Moving away from Google, we are now going to use our observation skills to look for ideas in blog comments. What’s in there, anyway? Well, they are opinions, questions and, most importantly, potential long tails generated by readers themselves.
The best place to start is to go through comments on your blog. Here’s one that I received for an article I wrote about my 4 recommended WordPress Plugins and the underlined phrase is the long tail that was inspired from it.
I think this would make a great article. Very soon, I will create a post based on that keyword idea, link to this comment and that should create more internal linking for my site.
Likewise, you can also check out comments on other blogs, YouTube videos as well as Q&A forums related to your niche. Put on your radar and you will be able to pick up a couple of long tails in the process.
(5) Emails / Newsletters
If you subscribe to emails from bloggers or authority sites, you would receive their newsletters on a regular basis. I know, some people call them trash, but I see them as a wonderful resource for finding long tail keywords.
I usually group them in specific folders in my Gmail account so that I can have a quick scan of the list. Here’s an example of the emails that I received from a blogger that I subscribe to.
Ok, ignore the promotional tagline. Instead, focus on the eye-grabbing titles that I’ve underlined. They make good long tails, don’t you think?
(6) Keyword Research Tool
If you are using a keyword tool that doesn’t produce long tail effectively, you are going to waste a lot of your time writing content that wouldn’t rank. My favorite keyword tool is Jaaxy and it churns out long tails instantaneously and effortlessly, in my opinion. Let me show you what I mean.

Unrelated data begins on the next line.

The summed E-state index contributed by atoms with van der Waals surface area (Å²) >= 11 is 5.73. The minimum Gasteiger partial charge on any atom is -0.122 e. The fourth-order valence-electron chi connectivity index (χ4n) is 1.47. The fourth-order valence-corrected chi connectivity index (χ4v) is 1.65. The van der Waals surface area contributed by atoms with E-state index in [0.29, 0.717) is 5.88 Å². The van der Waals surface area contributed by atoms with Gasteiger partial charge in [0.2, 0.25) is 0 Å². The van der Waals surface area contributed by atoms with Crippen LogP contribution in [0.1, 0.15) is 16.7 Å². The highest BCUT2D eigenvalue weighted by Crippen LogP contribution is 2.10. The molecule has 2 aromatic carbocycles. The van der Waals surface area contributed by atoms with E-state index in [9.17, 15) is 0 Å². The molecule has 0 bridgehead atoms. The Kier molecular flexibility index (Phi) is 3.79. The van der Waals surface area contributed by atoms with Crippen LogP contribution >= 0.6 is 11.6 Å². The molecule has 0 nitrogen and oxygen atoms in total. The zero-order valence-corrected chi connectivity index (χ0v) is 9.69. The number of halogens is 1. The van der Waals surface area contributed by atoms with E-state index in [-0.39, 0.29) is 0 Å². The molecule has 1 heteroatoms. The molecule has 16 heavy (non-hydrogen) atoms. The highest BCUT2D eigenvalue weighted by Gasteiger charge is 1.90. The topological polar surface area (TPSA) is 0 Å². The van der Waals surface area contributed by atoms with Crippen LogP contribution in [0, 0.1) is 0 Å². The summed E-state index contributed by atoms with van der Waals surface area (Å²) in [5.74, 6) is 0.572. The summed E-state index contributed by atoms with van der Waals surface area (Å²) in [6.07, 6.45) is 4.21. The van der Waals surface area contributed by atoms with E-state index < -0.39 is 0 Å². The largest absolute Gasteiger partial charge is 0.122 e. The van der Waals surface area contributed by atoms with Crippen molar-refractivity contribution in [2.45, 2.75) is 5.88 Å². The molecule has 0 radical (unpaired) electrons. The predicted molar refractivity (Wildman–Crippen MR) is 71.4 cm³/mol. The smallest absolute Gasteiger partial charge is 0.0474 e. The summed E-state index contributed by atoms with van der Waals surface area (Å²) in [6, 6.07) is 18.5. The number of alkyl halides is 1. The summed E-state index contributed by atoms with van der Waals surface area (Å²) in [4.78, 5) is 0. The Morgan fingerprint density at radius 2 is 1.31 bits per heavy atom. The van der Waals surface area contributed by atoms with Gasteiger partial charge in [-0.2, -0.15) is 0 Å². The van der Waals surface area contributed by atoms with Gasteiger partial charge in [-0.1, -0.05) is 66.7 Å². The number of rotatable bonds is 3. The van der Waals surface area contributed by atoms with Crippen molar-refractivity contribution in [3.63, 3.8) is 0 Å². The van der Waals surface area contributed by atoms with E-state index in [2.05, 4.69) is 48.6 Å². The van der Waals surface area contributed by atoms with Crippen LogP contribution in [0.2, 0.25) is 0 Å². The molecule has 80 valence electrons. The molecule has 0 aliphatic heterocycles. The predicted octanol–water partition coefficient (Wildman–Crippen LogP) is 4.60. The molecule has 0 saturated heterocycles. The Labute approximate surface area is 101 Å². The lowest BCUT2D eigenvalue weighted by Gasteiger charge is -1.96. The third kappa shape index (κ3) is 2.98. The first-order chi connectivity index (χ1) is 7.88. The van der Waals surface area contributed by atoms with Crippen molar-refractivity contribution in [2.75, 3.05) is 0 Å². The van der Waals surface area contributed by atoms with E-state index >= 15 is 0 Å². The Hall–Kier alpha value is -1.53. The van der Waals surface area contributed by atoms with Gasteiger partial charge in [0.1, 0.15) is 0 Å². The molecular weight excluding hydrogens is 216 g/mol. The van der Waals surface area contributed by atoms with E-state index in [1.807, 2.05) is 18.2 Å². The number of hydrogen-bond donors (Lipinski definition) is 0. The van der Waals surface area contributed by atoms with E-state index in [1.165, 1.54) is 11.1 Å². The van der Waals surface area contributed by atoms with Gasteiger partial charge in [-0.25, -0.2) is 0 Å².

All I need to do is enter a keyphrase, run the search and it would show me a list of relevant long tails. If you look to the column on the right hand side, there’s a brainstorming section that reveals even MORE keywords related to your search.
Using the easy to interpret metrics, you can immediately narrow down to the keywords that make sense and have low competition (low QSR value). It is that easy.
The other feature that I am starting to explore a bit more is the ‘Search Analysis’. Just enter a keyphrase and it will show you the top 10 sites ranking for that particular term. Copy any of the competitors domain names (preferably blogging sites, not eCommerce), paste it into the keyword search and change the tab from ‘phrase’ to ‘URL’.
The results that appear initially are usually broad and intermediate keyphrases that the site is currently ranked for. To look for long tails, just click on an interesting keyphrase and Jaaxy will do the ‘digging’ for you. You might need to repeat this 2 to 3 times, but ultimately, you’ll find a list of awesome long tails that have never been tapped before in your niche.
Pretty cool, right?
Endless Long Tail Potential
Researching for long tail keywords can be very rewarding, but it could also become quite addictive. So don’t get carried away and always remember that you still need to produce good content that matters to your readers, optimize the post/page for SEO, get comment engagement and create more internal links.
If you can implement these methods over and again, I can assure that your website will grow and so will your traffic and sales.
# Tips; I would recommend spending an hour/month to search for 10-20 long tails and focus the rest of the weeks on writing articles. I find that this method produces the best results in terms of creating great contents and managing my daily blogging tasks.
So, are you still trying to figure out how to research for long tail keywords for your niche? Give Jaaxy Keyword Tool a try OR visit my recommended training platform at Wealthy Affiliate University to learn more.
“There is your audience. There is the language. There are the words that they use.” Eugene Schwartz
Do you have any thoughts or questions about this topic? Feel free to leave them below and I’ll get back to you the soonest.